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Fruit and vegetable exports need attention

Updated April 15, 2019

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Mobilising local investors for upgrading the horticulture sector is a must. Without this even foreign investment, within or outside the CPEC umbrella, can hardly make a big difference. ─ APP/File
Mobilising local investors for upgrading the horticulture sector is a must. Without this even foreign investment, within or outside the CPEC umbrella, can hardly make a big difference. ─ APP/File

THE country is exporting a greater quantity of fruits and vegetables, but forex gains remain limited. The reason is we are not investing in those technologies that are a must for enhancing outputs and improving quality of exports. Besides, our effort to reach out to new export markets needs impetus.

In eight months of this fiscal year i.e. between July 2018 and Feb 2109, forex earnings of fruits and vegetables totalled $479 million. In the same period last year it was $387m. While this gain of $92m or about 24 per cent looks impressive, we achieved this only after exporting much larger quantities of fruits and vegetables, squeezing supplies in local markets.

Between July-Feb FY19, Pakistan’s exports of fruits and vegetables stood in excess of 1.165m tonnes. In July-Feb FY18 it was 1.016m tonnes. In other words, supplies to local markets shrank by no less than 149,000 tonnes. Its effect can be seen in higher prices of almost all fruits and a number of vegetables, minus potato. We had a potato glut this year.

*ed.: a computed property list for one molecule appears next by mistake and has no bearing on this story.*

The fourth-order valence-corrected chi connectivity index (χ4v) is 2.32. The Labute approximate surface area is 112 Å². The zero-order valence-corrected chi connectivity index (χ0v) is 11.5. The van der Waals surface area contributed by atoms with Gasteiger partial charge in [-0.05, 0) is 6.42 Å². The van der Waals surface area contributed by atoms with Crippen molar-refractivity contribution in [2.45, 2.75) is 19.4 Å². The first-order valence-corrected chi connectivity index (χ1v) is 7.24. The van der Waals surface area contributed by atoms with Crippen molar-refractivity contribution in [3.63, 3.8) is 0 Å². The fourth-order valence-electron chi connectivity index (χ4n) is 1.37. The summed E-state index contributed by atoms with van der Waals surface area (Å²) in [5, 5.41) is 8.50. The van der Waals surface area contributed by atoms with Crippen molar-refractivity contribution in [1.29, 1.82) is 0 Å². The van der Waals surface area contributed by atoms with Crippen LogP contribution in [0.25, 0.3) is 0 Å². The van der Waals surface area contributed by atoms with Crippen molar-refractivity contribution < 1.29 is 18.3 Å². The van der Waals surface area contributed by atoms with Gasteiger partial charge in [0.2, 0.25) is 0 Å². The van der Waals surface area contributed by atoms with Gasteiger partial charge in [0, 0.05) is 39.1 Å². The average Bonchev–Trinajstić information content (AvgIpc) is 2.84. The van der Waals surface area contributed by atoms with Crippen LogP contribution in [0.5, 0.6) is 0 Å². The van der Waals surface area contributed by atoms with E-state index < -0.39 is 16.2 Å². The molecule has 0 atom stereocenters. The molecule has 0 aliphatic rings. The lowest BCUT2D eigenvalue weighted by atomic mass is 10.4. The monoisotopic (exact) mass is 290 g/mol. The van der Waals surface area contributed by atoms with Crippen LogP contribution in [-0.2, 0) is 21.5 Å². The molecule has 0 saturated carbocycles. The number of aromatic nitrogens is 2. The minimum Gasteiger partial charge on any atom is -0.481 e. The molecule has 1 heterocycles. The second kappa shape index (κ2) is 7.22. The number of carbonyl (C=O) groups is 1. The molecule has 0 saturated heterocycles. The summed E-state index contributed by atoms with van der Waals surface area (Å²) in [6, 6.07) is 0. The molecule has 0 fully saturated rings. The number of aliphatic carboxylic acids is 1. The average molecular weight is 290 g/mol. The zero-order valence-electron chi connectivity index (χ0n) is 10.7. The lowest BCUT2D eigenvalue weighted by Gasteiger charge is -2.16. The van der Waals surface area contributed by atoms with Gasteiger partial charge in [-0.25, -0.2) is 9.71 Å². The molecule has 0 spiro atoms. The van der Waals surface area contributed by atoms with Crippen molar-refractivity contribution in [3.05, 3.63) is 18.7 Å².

The numbers, reported by the Pakistan Bureau of Statistics, bring a couple of things to the fore:

First, exports of fruits and vegetable are far lower than the country’s potential. Second, the average per tonne export price is low. And third, since this is in continuation of a trend, we need to invest more in revamping and modernising our horticulture sector.

Mobilising local investors for upgrading the horticulture sector is a must. Without this even foreign investment, within or outside the CPEC umbrella, can hardly make a big difference

In the entire last fiscal year, combined export earnings of fruits and vegetables rose to around $641.7m from $565.8m a year ago — or just around 12pc. Meanwhile, export volumes grew to 15.85m tonnes from 12.78m tonnes — or 24pc.

If forex gains grow by just half the rate of the export volume, our export efficiency comes under question. It is time to set our house in order.

Pakistan is famous for its mangoes and citrus though it also exports dates, melons and apples. We also export lots of vegetables but potatoes are our mainstay. Vegetable exports get a boost when we export onions, though exporting large quantities of onion every year is not possible as crop size is highly dependent on climatic conditions, and local demand keeps mounting.

Mango and citrus fruit exports suffer heavily whenever their crops are hit by disease or when pre-export treatment and tests fall short of global standards.